I finally made it to Africa., a place I have wanted to go since I was a kid and my aunt went there for the peace corps. I still feel the need to venture further into Africa where the culture is less Arabic and more like the Africa I have always imagined but I would like to think that at age 19 I still have time.
I went to Morocco last weekend and It was incredible. First, the landscape is magnificently green and diverse thought the country. The Food was absolutely amazing. I had Couscous and vegetables and more vegetables and wonderful breakfast pastries and wonderful coffee and amazing dinner the last night. It was all incredible I took pictures to prove it. Also, it tasted better then it looks and I think it looks wonderful!!
We went to Tangier, Rabat, Fez, and Assilah. We had the best food in Rabat and we saw what once was intended to be the largest mosque in Morocco but it was never completed. In Fez we stayed at a very fancy hotel thus not really seeing the culture but it was nice because the restaurant was on the top floor so we could see the whole city. I was randomly placed with two girls since I didn’t know anyone going on the trip. The one designed her own major relating to peace and social studies. Her father is the country director for Uganda in the Peace Corps. The other girl was a history major from Yale studying the history of Latinoámerica focusing on immigration issues. We had wonderful conversation and similar perspectives on developing countries and diversity. It was very nice because the majority of the people on the trip did not seem to have the same perspective on anything. The majority seemed to be on the trip for fun and honestly did not seem pleased that things weren’t “American” enough … which I supposed means up to par.
The medina in Fez was incredible. The medina is the traditional Arab part of the town. It is a labyrinth of 9,000 streets. We spent the whole day in the medina. It was somewhat overwhelming but extremely interesting. Some people didn’t enjoy the medina because parts were smelly and parts were crowded and parts were busy… that is why I loved it. We saw the traditional Arabian life of Morocco. Admittedly, parts were a little smelly, like the leather tannery. I almost threw up. But I am still very glad I had the opportunity to see it.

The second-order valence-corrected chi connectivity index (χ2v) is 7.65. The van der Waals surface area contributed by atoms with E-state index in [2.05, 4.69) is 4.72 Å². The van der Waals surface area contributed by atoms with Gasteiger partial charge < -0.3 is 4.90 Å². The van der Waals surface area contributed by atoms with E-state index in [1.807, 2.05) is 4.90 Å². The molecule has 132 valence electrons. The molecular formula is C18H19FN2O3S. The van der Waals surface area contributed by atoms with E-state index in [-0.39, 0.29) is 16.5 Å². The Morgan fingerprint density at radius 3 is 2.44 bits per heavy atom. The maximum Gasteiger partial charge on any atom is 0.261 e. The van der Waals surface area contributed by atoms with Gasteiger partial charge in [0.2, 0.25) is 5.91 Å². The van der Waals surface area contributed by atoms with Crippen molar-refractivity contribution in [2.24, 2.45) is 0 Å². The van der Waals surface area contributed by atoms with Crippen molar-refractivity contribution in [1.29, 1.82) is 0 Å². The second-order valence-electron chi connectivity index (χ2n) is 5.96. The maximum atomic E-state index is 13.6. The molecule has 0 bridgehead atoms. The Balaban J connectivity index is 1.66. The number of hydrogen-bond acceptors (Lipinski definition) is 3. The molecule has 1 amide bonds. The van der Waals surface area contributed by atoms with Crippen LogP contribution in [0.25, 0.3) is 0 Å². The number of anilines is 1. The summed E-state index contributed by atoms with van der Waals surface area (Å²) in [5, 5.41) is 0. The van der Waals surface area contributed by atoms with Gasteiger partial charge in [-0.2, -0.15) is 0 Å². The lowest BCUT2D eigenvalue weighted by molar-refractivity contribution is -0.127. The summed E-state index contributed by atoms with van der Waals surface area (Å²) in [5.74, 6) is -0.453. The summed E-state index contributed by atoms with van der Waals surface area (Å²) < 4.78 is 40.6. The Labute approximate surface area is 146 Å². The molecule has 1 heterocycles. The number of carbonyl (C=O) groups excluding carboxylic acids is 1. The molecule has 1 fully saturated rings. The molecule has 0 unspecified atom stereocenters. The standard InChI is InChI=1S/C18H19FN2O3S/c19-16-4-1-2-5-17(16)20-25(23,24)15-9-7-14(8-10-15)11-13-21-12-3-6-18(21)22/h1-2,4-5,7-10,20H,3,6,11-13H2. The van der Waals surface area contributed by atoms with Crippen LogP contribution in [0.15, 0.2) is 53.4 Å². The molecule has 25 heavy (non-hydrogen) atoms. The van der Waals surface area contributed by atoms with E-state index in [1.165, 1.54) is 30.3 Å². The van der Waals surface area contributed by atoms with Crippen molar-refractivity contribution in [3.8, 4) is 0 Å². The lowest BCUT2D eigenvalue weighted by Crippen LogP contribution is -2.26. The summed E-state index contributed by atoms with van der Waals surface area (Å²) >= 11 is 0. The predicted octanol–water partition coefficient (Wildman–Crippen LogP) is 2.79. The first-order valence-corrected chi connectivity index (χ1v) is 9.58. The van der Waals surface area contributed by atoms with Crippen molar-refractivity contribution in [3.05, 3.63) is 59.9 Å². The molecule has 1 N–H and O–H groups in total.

One of my roommates and I decided to walk around Fez after dinner in the hotel. It was nice to see Fez without 50 -60 other Americans. When you are walking around any place with a large group of Americans I think what you mostly see is the peoples’ response to Americans rather than what the country is actually like. It is like a tidal wave on a beach. I don’t think a tidal wave has ever seen the sand because it brings so much water with it everything washes away. Some people were shocked that we left the hotel and asked us if we were scared. I think people need a good lesson in diversity and need to take off American Vision Glasses and realize that people are not dangerous simply because they are different. We were safe on a main road in the European part of Fez. We saw Fez without the tidal wave. It was nice and it rained.
The last day in Morocco we went to Assilah. Which is a very quaint beach town. I saw two camels. The town was very interesting. We spent the day walking around. And then headed back onto the bus and back for Spain. When we were on the bus back there were children who try to hitch rides on the back of the buss… illegally or try to get under it to sneak into Spain. The response of the people on the bus was most unpleasant. They did not seem to understand the desperation of some nor the fact that life is different from America. One girl said, well I guess there is no where to hang out here. Another said, oh I bet their moms are worried, they are probably going to miss lunch. It was sad to hear the ignorance of the College students, maybe the experience opened there eyes so that when they are older they will understand that there is poverty, suffering, hunger, and desperation, in the world but there is also content with little, hope, diversity, happiness, and peace in other countries, and over all, there is patriotism that exists without the word American in front of it. Maybe those kids will learn that one day but sadly they didn’t seem to understand it last weekend.
I think that my trip to morocco was very educational and interesting. It was also the first time I have been in a predominantly Muslim country. I was woken up by morning prayer at 5:30 am. One thing we Christians could learn from the Muslims is the importance of constant prayer.
I hope you all had a great weekend as well!
Next week I am off the London!! Enjoy the week and I will post something again soon!!